The dollar extended gains and briefly rose to near ¥100 in Tokyo trading Tuesday, helped by its strength against the Australian dollar and rises in Tokyo stock prices.
At 5 p.m., the dollar stood at ¥99.69-70, up from ¥99.59-61 at the same time Monday. The euro was at $1.3056-3058, up from 1.$3046-3047, and at ¥130.13-23, up from ¥129.93-¥130.00.
In overseas trading overnight, the dollar rose to around ¥99.85 at one point after the U.S. Institute for Supply Management’s manufacturing activity index for June beat market forecasts.
But the dollar failed to gain further ground as an employment-related figure in the ISM index turned out to be weak, brokers said.
“Due to the weak reading, investors found it difficult to build fresh positions aggressively before the U.S. government’s jobs report for June, due out Friday,” an official at a foreign exchange dealer said.
After moving in a narrow range above ¥99.50 in early trading in Tokyo in the absence of fresh trading incentives, the dollar came under moderate selling.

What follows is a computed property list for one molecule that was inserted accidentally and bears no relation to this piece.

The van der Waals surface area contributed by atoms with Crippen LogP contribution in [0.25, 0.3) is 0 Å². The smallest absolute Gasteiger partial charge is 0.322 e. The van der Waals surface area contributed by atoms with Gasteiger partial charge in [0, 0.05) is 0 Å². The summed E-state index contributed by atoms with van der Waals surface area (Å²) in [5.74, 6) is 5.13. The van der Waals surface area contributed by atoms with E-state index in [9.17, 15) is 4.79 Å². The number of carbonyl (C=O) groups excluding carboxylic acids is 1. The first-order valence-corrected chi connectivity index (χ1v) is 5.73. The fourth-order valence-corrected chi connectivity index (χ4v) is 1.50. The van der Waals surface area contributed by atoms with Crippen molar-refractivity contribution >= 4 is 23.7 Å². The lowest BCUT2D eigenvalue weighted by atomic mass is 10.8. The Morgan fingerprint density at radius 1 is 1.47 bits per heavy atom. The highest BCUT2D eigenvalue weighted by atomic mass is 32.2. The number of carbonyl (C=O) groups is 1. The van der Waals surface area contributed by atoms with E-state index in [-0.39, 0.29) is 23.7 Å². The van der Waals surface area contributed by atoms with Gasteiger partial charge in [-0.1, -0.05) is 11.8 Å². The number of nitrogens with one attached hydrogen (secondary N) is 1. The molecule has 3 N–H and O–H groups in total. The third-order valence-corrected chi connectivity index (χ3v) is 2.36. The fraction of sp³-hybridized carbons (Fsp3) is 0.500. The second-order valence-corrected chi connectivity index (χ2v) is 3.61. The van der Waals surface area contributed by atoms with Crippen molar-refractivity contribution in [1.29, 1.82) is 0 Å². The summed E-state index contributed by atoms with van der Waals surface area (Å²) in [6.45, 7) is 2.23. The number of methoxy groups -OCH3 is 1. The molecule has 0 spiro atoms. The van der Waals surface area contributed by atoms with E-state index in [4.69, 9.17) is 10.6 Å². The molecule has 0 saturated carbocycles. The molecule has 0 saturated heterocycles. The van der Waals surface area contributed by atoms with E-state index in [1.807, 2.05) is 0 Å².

The dollar later advanced gradually in line with its strength against the Australian dollar.
“After the Australian central bank kept its key interest rate unchanged at a monetary policy meeting (Tuesday), the Australian dollar weakened against the U.S. dollar and the greenback subsequently gained moderate ground against the yen,” an official of a major Japanese bank said.
The greenback was also supported by sharp rises in Tokyo stocks, brokers said.
After European investors joined the market in late hours, the dollar attracted renewed demand and rose to around ¥99.90 at one point.